“The franking credits in the SMSF, which would otherwise be lost, can be used to cover contributions’ tax liabilities and income and capital gains tax liabilities on the members in accumulation phase.”
SMSFs can have up to six members.
SMSFs in the pension phase with no children would miss out on the refundable franking credits, Mr Thomas said.
Under a trans-Tasman government law, New Zealand companies listed on the Australian Securities Exchange pay franking credits in cash to Australian shareholders, not as dividend imputation credits.
If a Labor government allowed this to continue, investing in Kiwi dividend-paying stocks such as Chorus (formerly Telecom NZ), Meridian Energy, Mercury and Trade Me could become more attractive.
“There is a bunch of New Zealand companies that are listed on the ASX and pay out their franking credits in cash so that’s a portfolio reposition you could make,” Mr Thomas said.
The third option for investors currently enjoying the benefit of cash refunds for excess franking credits is to rebalance their portfolio towards higher cash dividends, rather than looking at franking credits.
Pitcher Partners client director Brad Twentyman said franking credit changes would provide an incentive for investors to consider alternative investment opportunities.
“We expect the outcome would be a shift out of Australian companies paying franked dividends and into real property and overseas investments,” Mr Twentyman said.
“Our expectation is that more wealthy investors will largely be able to mitigate and eliminate the tax cost to them of the franking credit changes by investing in alternative assets targeting unfranked income.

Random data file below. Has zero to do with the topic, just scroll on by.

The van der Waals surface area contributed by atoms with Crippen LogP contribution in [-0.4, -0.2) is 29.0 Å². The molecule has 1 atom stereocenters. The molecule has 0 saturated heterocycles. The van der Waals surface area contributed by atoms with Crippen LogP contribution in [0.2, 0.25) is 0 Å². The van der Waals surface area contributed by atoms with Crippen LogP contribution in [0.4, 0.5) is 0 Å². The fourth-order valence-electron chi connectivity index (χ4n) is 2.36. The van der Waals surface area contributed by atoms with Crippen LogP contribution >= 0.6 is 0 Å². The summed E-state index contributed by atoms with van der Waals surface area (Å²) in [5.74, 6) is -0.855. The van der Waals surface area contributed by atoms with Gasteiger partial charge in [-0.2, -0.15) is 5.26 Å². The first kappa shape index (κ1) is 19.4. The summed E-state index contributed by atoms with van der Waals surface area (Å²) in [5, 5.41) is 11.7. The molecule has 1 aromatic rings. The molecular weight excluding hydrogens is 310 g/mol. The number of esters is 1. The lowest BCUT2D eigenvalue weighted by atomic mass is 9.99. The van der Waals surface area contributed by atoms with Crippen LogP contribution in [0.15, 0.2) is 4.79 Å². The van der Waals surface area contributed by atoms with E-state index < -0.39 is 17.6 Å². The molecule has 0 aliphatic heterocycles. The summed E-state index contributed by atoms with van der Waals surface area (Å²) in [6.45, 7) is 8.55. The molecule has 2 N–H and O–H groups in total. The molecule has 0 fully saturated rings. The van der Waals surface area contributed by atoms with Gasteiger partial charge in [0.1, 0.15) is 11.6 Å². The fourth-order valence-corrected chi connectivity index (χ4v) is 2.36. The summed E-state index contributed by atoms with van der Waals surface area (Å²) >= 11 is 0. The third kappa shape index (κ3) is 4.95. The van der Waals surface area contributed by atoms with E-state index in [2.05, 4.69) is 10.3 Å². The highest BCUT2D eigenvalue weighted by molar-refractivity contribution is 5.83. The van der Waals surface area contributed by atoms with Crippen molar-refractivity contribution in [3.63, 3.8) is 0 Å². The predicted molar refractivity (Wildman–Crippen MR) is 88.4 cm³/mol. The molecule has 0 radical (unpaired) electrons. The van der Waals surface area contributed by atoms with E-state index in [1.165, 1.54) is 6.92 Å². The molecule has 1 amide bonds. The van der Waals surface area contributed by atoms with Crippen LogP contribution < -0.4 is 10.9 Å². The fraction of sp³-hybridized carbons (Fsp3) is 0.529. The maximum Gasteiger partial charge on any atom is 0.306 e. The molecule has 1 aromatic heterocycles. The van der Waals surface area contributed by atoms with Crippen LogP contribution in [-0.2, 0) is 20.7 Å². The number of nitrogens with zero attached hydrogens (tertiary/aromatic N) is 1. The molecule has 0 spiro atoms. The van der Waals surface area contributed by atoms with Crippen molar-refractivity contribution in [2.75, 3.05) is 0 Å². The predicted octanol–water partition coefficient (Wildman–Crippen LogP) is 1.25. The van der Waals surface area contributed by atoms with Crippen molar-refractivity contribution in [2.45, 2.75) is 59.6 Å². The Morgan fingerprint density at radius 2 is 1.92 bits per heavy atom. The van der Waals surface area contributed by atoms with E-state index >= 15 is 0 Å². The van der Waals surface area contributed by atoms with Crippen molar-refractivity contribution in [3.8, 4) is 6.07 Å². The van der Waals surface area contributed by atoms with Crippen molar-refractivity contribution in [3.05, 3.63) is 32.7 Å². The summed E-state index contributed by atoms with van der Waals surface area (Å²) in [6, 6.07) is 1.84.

“However, for smaller investors the outcome of the franking credit changes is likely to be both a significant increase in compliance costs and increased tax on investments.”
‘Never a good look’
Some investment advisers believe it is too early too worry too much about Labor’s proposal.
Bennelong Private Wealth managing director Bill Raffle said there was a “lot of water to go under the bridge before this would become law and I really can’t see why that Labor would want to dig in its heels and alienate retirees in this way.”
“It is never a good look to change the rules on people who have retired on the basis of one set of rules and often no longer have the means to replenish their capital,” he said.
All of the 10 non-Green crossbench senators who hold the balance of power until June 30, and at least six who will continue from July 1, oppose Labor’s franking credit changes.
Labor shadow treasurer Chris Bowen has said the election result is not known and the make up of the Senate is uncertain. If Labor won the election, Mr Bowen has said it would claim a mandate to implement its tax changes.
Dividend imputation was introduced by then-Labor treasurer Paul Keating in 1987 to eradicate double taxation. It entitles a shareholder to a tax credit on a dividend which is equivalent to the tax already paid by a company.
The Howard government made the system more generous in 2000 so that if a shareholder had an imputation credit higher than their personal tax liability, the investor would receive the excess credit as a cash refund.
Australia is the only advanced economy with a fully refundable dividend imputation credit system and Labor wants to bring the system back in line with its original 1987 design.
Labor’s policy would raise an estimated $55.7 billion in revenue over a decade. Franking credits for company tax paid would still be available for shareholders to avoid double taxation.
After a backlash by investors and retirees in March, Mr Bowen softened the policy to protect more than 300,000 low-income full and part pensioners.